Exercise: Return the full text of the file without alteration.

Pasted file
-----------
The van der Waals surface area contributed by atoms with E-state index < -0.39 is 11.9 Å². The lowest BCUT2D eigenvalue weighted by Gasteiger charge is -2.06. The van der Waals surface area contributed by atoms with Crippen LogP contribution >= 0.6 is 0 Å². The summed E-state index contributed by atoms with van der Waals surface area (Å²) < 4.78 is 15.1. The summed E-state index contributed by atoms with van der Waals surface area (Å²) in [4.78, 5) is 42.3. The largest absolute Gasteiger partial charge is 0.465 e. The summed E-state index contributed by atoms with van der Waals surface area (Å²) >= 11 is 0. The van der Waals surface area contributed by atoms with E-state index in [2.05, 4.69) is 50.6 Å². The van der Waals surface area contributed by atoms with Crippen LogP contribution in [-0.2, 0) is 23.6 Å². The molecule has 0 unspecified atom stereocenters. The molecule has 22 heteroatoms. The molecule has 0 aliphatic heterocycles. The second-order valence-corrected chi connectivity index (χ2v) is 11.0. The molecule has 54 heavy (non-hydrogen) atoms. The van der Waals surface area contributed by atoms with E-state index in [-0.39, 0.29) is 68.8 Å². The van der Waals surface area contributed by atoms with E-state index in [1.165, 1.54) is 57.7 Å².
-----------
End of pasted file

The van der Waals surface area contributed by atoms with E-state index < -0.39 is 11.9 Å². The lowest BCUT2D eigenvalue weighted by Gasteiger charge is -2.06. The van der Waals surface area contributed by atoms with Crippen LogP contribution >= 0.6 is 0 Å². The summed E-state index contributed by atoms with van der Waals surface area (Å²) < 4.78 is 15.1. The summed E-state index contributed by atoms with van der Waals surface area (Å²) in [4.78, 5) is 42.3. The largest absolute Gasteiger partial charge is 0.465 e. The summed E-state index contributed by atoms with van der Waals surface area (Å²) >= 11 is 0. The van der Waals surface area contributed by atoms with E-state index in [2.05, 4.69) is 50.6 Å². The van der Waals surface area contributed by atoms with Crippen LogP contribution in [-0.2, 0) is 23.6 Å². The molecule has 0 unspecified atom stereocenters. The molecule has 22 heteroatoms. The molecule has 0 aliphatic heterocycles. The second-order valence-corrected chi connectivity index (χ2v) is 11.0. The molecule has 54 heavy (non-hydrogen) atoms. The van der Waals surface area contributed by atoms with E-state index in [-0.39, 0.29) is 68.8 Å². The van der Waals surface area contributed by atoms with E-state index in [1.165, 1.54) is 57.7 Å².